[WATCH] 'A budget with no tricks, just treats' - Muscat

The Halloween allegories continue as Prime Minister Joseph Muscat delivers a reaction speech to the Opposition leader's retort to the budget, saying that the latest was the best financial package in Malta's history

The budget presented by the government last week was the best financial package in Malta's history which saw the government give 1.3% of its economy back to the Maltese people, Prime Minister Joseph Muscat said on Tuesday.

Muscat was giving his reaction to the Leader of the Opposition’s reply to the budget where he started off by firing statistics that made the 2019 budget the financial package of “no tricks, just treats.”

“16,500 individuals are going to see an increase in their children’s allowance. That’s a €2 million allocation to these people,” he said. “92,000 pensioners will enjoy an increase to their pensions. That’s a €10 million allocation to these people. 200,000 part-time and full-time workers will be getting back a tax refund. The parents of 26,000 children will save €700 each on school transport.”

The budget, he said, represented a progressive way of doing politics – creating and distributing wealth fairly.

This success, Muscat argued, would not have been possible without a turnaround of Enemalta, Air Malta and the health sector, which had previously exhibited frailty. It was for this reason, he said, that Malta’s economy had grown three times more than the European average.

Rebuttals to the Opposition Leader’s statements

On Monday, Opposition Leader Adrian Delia said that he had met a number of individuals who were forced to close down their businesses because they couldn’t make ends meet.

Muscat repudiated this fact when he said, “it’s true that some individuals had to close down their businesses as the Opposition Leader rightly said, a total of 4,000 in fact. But the Opposition Leader refused to mention how 12,000 individuals opened new businesses just last year.”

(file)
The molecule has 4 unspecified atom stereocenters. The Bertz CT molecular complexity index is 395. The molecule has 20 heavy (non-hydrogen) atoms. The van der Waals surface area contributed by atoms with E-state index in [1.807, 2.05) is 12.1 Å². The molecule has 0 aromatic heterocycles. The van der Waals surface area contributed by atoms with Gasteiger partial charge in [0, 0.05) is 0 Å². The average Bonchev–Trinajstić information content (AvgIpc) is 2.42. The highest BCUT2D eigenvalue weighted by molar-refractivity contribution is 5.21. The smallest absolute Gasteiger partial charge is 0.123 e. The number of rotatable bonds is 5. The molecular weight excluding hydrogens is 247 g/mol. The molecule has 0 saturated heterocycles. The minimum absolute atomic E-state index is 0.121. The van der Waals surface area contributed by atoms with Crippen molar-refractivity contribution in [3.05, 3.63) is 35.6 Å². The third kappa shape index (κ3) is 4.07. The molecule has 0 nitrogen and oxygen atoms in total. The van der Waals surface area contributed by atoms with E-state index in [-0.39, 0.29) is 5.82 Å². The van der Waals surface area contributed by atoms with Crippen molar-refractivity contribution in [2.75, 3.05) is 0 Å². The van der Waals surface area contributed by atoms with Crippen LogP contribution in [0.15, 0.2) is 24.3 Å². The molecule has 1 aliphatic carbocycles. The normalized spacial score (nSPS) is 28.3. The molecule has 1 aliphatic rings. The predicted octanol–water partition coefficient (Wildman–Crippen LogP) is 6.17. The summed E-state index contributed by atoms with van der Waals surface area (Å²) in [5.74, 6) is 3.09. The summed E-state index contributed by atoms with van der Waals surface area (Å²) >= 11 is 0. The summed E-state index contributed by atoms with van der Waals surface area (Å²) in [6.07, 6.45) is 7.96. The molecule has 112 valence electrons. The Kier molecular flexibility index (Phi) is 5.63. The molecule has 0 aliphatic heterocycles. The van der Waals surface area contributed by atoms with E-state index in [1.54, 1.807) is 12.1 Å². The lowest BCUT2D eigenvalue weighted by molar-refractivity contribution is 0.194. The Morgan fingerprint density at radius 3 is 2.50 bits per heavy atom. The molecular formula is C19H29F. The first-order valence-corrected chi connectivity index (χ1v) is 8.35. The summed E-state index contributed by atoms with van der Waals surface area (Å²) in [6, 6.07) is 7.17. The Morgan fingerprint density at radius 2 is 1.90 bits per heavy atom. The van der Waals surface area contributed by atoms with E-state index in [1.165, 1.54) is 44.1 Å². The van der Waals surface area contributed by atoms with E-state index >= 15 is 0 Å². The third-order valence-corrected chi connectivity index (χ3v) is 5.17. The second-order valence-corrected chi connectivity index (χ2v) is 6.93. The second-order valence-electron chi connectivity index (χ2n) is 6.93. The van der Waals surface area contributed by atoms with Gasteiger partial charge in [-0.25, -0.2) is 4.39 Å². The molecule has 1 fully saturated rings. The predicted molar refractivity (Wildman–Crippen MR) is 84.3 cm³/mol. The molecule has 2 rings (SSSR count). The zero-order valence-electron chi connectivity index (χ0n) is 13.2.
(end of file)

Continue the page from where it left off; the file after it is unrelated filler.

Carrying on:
Responding to Delia’s criticism, that most people could no longer afford a new home and that the rate of home-owners was decreasing, Muscat said that in 2008 the rate of home-owners was at 76% but at present it was lurching close to 80%.

According to Muscat, Delia was once again mistaken when it comes to disseminating statistics when he said that 15,000 foreigners came to Malta last year, 11,000 of whom were outside the EU. “I will quote your own publication, which you yourself got wrong,” he told Delia. “Last year we had 8,826 people coming to Malta, only 3,904 of whom came from outside the EU.”

Irrespective of this, Muscat argued, it simply was not consistent to say that this was an economy that was based on an increasing population. “If it were that simple, every country would be inviting foreigners,” he said. “If that were true, then Sudan should be enjoying the largest economic growth since it experienced the largest increase in population, but it’s economic growth was down by 6%.”

Muscat said the European state with the largest increase in population was Luxembourg, which saw its economy increase by 17% since 2013, but Malta’s economy had increased by 40% during the same period.

Muscat said that Delia was scaring Malta with the 18th Century Malthusian growth model, specifically the Malthusian catastrophe, a model that predicts a forced return to subsistence-level conditions once population growth outpaces production. “Today,” Muscat said, “we have the Delia catastrophe, and I urgently advise the Opposition Leader to dispose of this argument.”

Turning to immigration, Muscat accused Delia of using far-right rhetoric and racist undertones. The Opposition, he said, was using anti-business rhetoric, but to the government, he said, there is no difference between being pro-business and pro-worker.

He questioned what Delia meant by 'intelligent immigration'. "Does he only want rich immigrants?  Then why come out against the IIP?"

From deficit to surplus

Muscat said that ultimately he was talking about a situation that had seen the country go from the largest deficit in Maltese history in 2012 to the largest surplus in Maltese history. The National Development fund, he said, had become of the 50 largest sovereign funds in the world.

The economy, he said, was depending less on public spending and more on private investment, with the national debt accumulated over the last three legislatures having been paid off since 2013.